Respiratory problems on the rise

 17 Jun 2014 - 7:02

Asma Hussain, Nicola Dsouza and Lea Jabonete are part of the research team which also includes Nawal Ali.

DOHA: Nursing faculty and students at University of Calgary Qatar (UCQ) are conducting a research to know the connection between weather patterns and respiratory health in Qatar.
Dr Kim Critchley, Dean and CEO, is leading the study with Canadian biologist, Dr Kevin Teather. 
Under their supervision, nursing students Asma Hussain, Nicola Dsouza, Lea Jabonete and Nawal Ali are conducting the study,  funded by Qatar National Research Foundation. 
The UCQ research group works closely with Al Rayyan Health Centre. 
For the past six months, students have been gathering evidence on the numbers and types of breathing conditions that have been treated, and correlating information with weather conditions on those dates. 
Privacy of individuals is protected, and only information relevant to the study is obtained. Information concerns the relationship between weather patterns and treatments for breathing problems.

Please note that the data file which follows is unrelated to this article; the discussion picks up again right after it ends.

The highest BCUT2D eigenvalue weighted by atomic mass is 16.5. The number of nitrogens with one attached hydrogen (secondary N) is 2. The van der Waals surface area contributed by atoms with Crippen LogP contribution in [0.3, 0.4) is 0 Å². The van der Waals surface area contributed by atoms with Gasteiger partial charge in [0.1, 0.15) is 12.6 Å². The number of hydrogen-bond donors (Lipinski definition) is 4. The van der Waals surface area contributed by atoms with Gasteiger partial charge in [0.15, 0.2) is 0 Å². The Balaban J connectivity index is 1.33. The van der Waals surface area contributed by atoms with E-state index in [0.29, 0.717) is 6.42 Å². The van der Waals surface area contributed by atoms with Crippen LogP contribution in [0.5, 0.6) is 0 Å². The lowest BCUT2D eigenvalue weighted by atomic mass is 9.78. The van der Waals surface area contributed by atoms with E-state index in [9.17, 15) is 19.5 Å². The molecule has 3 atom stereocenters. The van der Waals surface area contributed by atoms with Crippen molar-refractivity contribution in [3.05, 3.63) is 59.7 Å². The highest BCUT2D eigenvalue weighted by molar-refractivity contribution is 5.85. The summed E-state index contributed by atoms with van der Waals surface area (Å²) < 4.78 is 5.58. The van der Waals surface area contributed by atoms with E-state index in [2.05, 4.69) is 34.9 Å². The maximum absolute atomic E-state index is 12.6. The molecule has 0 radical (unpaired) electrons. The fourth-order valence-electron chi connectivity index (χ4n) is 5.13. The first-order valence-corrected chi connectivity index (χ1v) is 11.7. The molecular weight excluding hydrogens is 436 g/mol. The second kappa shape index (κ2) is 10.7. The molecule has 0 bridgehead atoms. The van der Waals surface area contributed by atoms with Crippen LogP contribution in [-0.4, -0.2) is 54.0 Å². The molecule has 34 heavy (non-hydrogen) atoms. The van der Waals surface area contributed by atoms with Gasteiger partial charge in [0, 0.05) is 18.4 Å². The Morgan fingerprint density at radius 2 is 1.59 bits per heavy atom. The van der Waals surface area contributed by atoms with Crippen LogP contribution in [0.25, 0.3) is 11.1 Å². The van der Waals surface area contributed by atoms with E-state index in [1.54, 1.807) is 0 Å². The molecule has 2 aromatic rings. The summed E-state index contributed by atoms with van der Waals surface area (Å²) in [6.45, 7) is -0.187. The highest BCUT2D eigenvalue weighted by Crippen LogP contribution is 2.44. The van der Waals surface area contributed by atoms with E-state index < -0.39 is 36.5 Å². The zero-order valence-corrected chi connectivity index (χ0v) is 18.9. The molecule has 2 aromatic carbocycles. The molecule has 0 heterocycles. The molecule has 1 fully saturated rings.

“Other studies have been conducted in New York City,” says Asma, “and they reveal that more people are admitted to New York hospitals with breathing problems when the weather is dry and windy. 
“A separate study showed that dust-sand storms in the Middle East could contribute to lung diseases like silicosis, caused by breathing in small, airborne particles.”
Nicola said the UCQ research used these studies as part of background, and gathering information from Qatar. 
“The information we have from Hamad Medical Corporation is that the incidence of respiratory problems is rising in Qatar. 
“While some health conditions like stroke and cancer are decreasing, chronic respiratory diseases are increasing. As nurses, we want to know why and what can be done about it,” she added.
The UCQ team presented the findings of the first part of the study at the International Conference on Atmospheric Dust in Italy this week and have had their abstract accepted for publication.
The Peninsula